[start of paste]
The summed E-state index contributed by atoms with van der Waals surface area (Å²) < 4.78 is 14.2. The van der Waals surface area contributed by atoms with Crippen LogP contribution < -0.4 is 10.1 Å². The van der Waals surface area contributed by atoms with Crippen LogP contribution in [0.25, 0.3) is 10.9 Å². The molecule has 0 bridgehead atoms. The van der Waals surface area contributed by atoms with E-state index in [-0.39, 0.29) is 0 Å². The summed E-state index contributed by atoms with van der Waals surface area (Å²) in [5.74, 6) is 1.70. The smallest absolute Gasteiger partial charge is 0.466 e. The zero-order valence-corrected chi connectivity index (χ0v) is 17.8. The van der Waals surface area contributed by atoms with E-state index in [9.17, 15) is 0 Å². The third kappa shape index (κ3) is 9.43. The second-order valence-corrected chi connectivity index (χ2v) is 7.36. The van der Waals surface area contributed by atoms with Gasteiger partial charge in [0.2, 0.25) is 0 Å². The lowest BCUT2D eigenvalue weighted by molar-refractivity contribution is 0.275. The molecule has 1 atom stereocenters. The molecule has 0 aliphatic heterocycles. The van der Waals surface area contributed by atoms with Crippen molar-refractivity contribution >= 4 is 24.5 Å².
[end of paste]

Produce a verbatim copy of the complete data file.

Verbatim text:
The summed E-state index contributed by atoms with van der Waals surface area (Å²) < 4.78 is 14.2. The van der Waals surface area contributed by atoms with Crippen LogP contribution < -0.4 is 10.1 Å². The van der Waals surface area contributed by atoms with Crippen LogP contribution in [0.25, 0.3) is 10.9 Å². The molecule has 0 bridgehead atoms. The van der Waals surface area contributed by atoms with E-state index in [-0.39, 0.29) is 0 Å². The summed E-state index contributed by atoms with van der Waals surface area (Å²) in [5.74, 6) is 1.70. The smallest absolute Gasteiger partial charge is 0.466 e. The zero-order valence-corrected chi connectivity index (χ0v) is 17.8. The van der Waals surface area contributed by atoms with E-state index in [9.17, 15) is 0 Å². The third kappa shape index (κ3) is 9.43. The second-order valence-corrected chi connectivity index (χ2v) is 7.36. The van der Waals surface area contributed by atoms with Gasteiger partial charge in [0.2, 0.25) is 0 Å². The lowest BCUT2D eigenvalue weighted by molar-refractivity contribution is 0.275. The molecule has 1 atom stereocenters. The molecule has 0 aliphatic heterocycles. The van der Waals surface area contributed by atoms with Crippen molar-refractivity contribution >= 4 is 24.5 Å².